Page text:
Unveiling the Hidden Effects: Researchers Unearth the Impact of an Ancient Earthquake

by Santiago Fernandez
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earthquake impact

Researchers from the University of Otago have made a significant discovery by revealing a previously unknown coastal uplift zone in Rarangi, Marlborough. Through the ingenious use of LiDAR mapping and kelp genetics, they shed light on a region that had remained concealed for ages.

By harnessing the complementary powers of genetics and geology, a team of researchers from the University of Otago has brought to the surface a coastal uplift zone in Rarangi, Marlborough, which had gone unnoticed until now.

This undisclosed area, resulting from an earthquake, was unveiled using a combination of cutting-edge data obtained from laser mapping and the study of kelp genetics.

Co-author Professor Jon Waters, from the Department of Zoology, explains that this study provides fresh insights into the transformations in New Zealand’s landscapes and the recent history of seismic events.

“In a country like New Zealand, which has been thoroughly studied in terms of geology, there is still much to be learned about our earthquake history and how it has shaped our changing landforms,” he states.

Published in the Journal of the Royal Society Interface, the research employed LiDAR mapping, a remote sensing technology that models ground elevation, along with genetic analysis of bull kelp found in the uplifted coastal region.

The team identified a previously unrecognized uplifted rocky coastline, forming a bench located approximately 1 meter above sea level. Furthermore, they discovered a genetic anomaly in the kelp below this bench. The genetic analysis revealed that the kelp species had become extinct in the area following an earthquake, only to be recolonized by kelp drifting from 300 kilometers south.

The raised “bench” above the waterline in Rarangi was originally at sea level but was elevated due to seismic activity. Credit: University of Otago

The researchers estimate that the earthquake responsible for this event occurred approximately 2000 to 3000 years ago, highlighting the potential of kelp to serve as a record of geological disturbances.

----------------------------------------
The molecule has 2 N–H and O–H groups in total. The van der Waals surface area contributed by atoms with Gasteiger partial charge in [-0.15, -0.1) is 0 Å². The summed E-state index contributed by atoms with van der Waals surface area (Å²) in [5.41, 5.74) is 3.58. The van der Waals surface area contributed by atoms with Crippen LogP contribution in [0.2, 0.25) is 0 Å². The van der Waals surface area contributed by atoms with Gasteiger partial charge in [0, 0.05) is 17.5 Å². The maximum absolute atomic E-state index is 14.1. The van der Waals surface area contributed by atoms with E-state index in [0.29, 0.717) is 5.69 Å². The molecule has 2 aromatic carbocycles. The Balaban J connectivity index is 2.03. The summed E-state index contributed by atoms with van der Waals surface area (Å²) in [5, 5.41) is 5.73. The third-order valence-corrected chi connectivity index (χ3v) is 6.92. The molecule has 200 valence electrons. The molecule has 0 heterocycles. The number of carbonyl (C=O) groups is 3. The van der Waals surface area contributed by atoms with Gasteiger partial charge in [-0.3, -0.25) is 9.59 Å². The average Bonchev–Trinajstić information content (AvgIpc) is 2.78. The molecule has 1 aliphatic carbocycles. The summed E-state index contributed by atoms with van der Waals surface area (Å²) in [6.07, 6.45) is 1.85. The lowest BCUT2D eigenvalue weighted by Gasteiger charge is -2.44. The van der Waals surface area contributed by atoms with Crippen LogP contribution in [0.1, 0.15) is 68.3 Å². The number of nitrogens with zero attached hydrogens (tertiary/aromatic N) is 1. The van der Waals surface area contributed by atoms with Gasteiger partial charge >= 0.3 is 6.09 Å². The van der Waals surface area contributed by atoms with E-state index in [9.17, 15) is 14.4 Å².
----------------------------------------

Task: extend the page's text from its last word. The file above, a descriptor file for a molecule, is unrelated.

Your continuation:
“While the area is close to a well-known active fault, and previous significant earthquakes have been extensively studied by other researchers, this specific coastal uplift zone had remained unknown. The evidence supporting its existence is now remarkably clear, thanks to our closer examination. It’s noteworthy that Rarangi, the location of this uplift, is a popular summer swimming spot rather than an obscure or remote area. The evidence of coastal uplift was right in front of us,” Professor Waters emphasizes.

This research represents the latest findings from the group’s Marsden-funded project, which aims to assess the impact of earthquakes on coastal species.

“Our work combines genetics and geology, and it is truly exciting that this integrated approach has enabled us to pinpoint a previously undiscovered site of coastal uplift in New Zealand. This study further underscores the dynamic nature of our country and how the lasting imprints of earthquake uplift are embedded in our coastal species,” adds Professor Waters.

Reference: “Integrating kelp genomic analyses and geological data to reveal ancient earthquake impacts” by Felix Vaux, Ceridwen I. Fraser, Dave Craw, Stephen Read, and Jonathan M. Waters, May 17, 2023, Journal of The Royal Society Interface.
DOI: 10.1098/rsif.2023.0105

Frequently Asked Questions (FAQs) about earthquake impact

What did the researchers from the University of Otago discover?

The researchers from the University of Otago discovered a previously unidentified coastal uplift zone in Rarangi, Marlborough, through the use of LiDAR mapping and kelp genetics. This zone was a result of an ancient earthquake.

How did the researchers uncover the coastal uplift zone?

The researchers utilized LiDAR mapping, which is a remote sensing technology used to model ground elevation, and conducted genetic analysis of bull kelp found in the uplifted coastal region. This combination of methods allowed them to identify the hidden coastal uplift zone.

What were the findings of the study?

The study revealed a 1-meter above sea level uplifted area in Rarangi, Marlborough. Additionally, the researchers identified a kelp species that went extinct in the area following the ancient earthquake and was later recolonized by kelp from 300 kilometers south.

How old is the earthquake responsible for the uplifted zone?

Based on their estimates, the researchers believe that the earthquake responsible for the uplifted zone occurred approximately 2000 to 3000 years ago.

What is the significance of this research?

This research highlights the lasting impact of seismic activities on coastal landscapes and species. It demonstrates how earthquakes can leave long-lasting signatures on coastal species and provides new insights into the history of earthquakes and changing landforms in New Zealand.

More about earthquake impact

  • University of Otago: Link
  • Journal of the Royal Society Interface: Link
  • LiDAR Mapping: Link
  • Genetic Analysis: Link
  • Geological Disturbances: Link

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